animal

Posted by Ellen

This fence is part of the security for Naval Base Kitsap–Bangor, home to eight submarines armed with Trident nuclear missiles.

The deer are apparently not a security issue, but drones, on the other hand, are becoming a big problem. Multiple drone flights over the base been reported, all taking place at night, and nobody knows who is flying the drones or why.

Naval investigators have yet to solve the mystery.  Nearby residents have been interviewed, but their involvement is doubtful. "I really can't imagine any of the neighbors or neighbors' kids thinking it's OK to run drones over Bangor," said one area resident who'd been interrogated about the incidents. "Everyone here is very aware that this is one of the most lethal places on earth."

Signs around the base perimeter warn "Keep Out. Use of force authorized."

Posted by Ellen

Last week, Betty White turned 94. She's probably been an animal person for at least 90 of those years. And of course she's been a Golden Girl for a really long time, and the Happy Homemaker for a long time before that. In fact, by our calculations, she's been in show business for at least 77 years.

She first worked in front of a TV camera in 1939, when she was three months out of high school and the medium was still experimental. After volunteer service in World War II and a few postwar years working in radio, she came back to TV, and by 1952–when she was only 30 years old and still living at home with her parents–she was producing, directing, hosting, and singing and dancing in her own show.

This picture was taken on the set of the Betty White Show, in 1954. It was a noon-hour talk show; Betty chatted with guests, traded one-liners with the boys in the orchestra, sat at a desk to read jokes and riddles sent in by viewers, and swallowed a slug of Geritol to prove it tasted good and gave her lots of energy. 

YouTube has preserved at least a couple of the show's episodes, from November 29th, 1954, when Rin Tin Tin makes a brief appearance near the end, and December 6th.  Sadly, neither of those videos is any help in figuring out why Betty's got her hand on a baby elephant.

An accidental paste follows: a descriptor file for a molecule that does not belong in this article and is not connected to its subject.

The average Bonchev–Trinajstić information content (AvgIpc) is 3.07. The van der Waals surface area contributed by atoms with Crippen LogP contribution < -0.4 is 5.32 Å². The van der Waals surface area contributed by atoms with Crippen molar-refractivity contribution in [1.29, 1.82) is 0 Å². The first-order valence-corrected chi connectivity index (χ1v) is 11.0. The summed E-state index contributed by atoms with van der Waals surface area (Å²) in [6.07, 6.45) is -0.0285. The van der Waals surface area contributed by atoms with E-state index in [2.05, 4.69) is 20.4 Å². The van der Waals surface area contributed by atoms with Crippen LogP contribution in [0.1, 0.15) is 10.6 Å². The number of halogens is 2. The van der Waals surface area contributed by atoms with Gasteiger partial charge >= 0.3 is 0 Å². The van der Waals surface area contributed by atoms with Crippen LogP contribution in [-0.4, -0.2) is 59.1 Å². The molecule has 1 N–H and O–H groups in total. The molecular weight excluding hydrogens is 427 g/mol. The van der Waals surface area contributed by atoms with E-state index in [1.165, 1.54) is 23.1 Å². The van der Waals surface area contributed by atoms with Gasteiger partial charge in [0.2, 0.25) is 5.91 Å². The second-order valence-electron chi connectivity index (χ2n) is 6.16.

Posted by Ellen

Men standing around in front of the U.S. Capitol building, holding a fox, 1919.

This photo comes from the files of the Office of the Architect, U.S. Capitol. The backstory is not known to us, but apparently foxes are observed from time to time roaming the grounds of the Capitol, feasting on squirrels. Just last February, tourists noted exactly that, and the Washington press corps twittered all about it.

Posted by Ellen

It's all official and everything: the winners of the eighth annual worldwide iPhone photography awards have been announced, and they come from everywhere and have taken pictures of everything.

Above is the first place entry in the Still Life category, by Sophiya Strindlund of Stockholm. It's a really pretty picture, but does anybody know what all those hooks are for?

Placing third overall for 2014 photographer of the year is Jill Missner of Ridgefield, Connecticut, for the picture below.

Posted by Ellen

Girls grooming a very small horse in Gibbston, New Zealand.

Posted by Ellen

When the photographer snagged this zebra, he was shooting from the open window of the car that had caught the zebra's eye.

Posted by Ellen

This is not, of course, a New Zealand sheep; it's a Dutch sheep, trimmed to look not so much like a sheep, at the behest of Amsterdam artists Lernert & Sander, who'd been hired by a newspaper to illustrate a series on the theme of family.

Human families, needless to say, have black sheep. What about black sheep families? It took dog groomer Marieke Hollander almost a full day to do up this sheep like a French poodle, but the result was, at least arguably, quite a black sheep among black sheep.

Posted by Ellen

In Hemis National Park in the extreme north of India, near the Tibetan border.

Posted by Ellen

Paganini the little poodle sits up in bed.

Posted by Ellen

From friends and neighbors in Turkey comes this Istanbul street scene.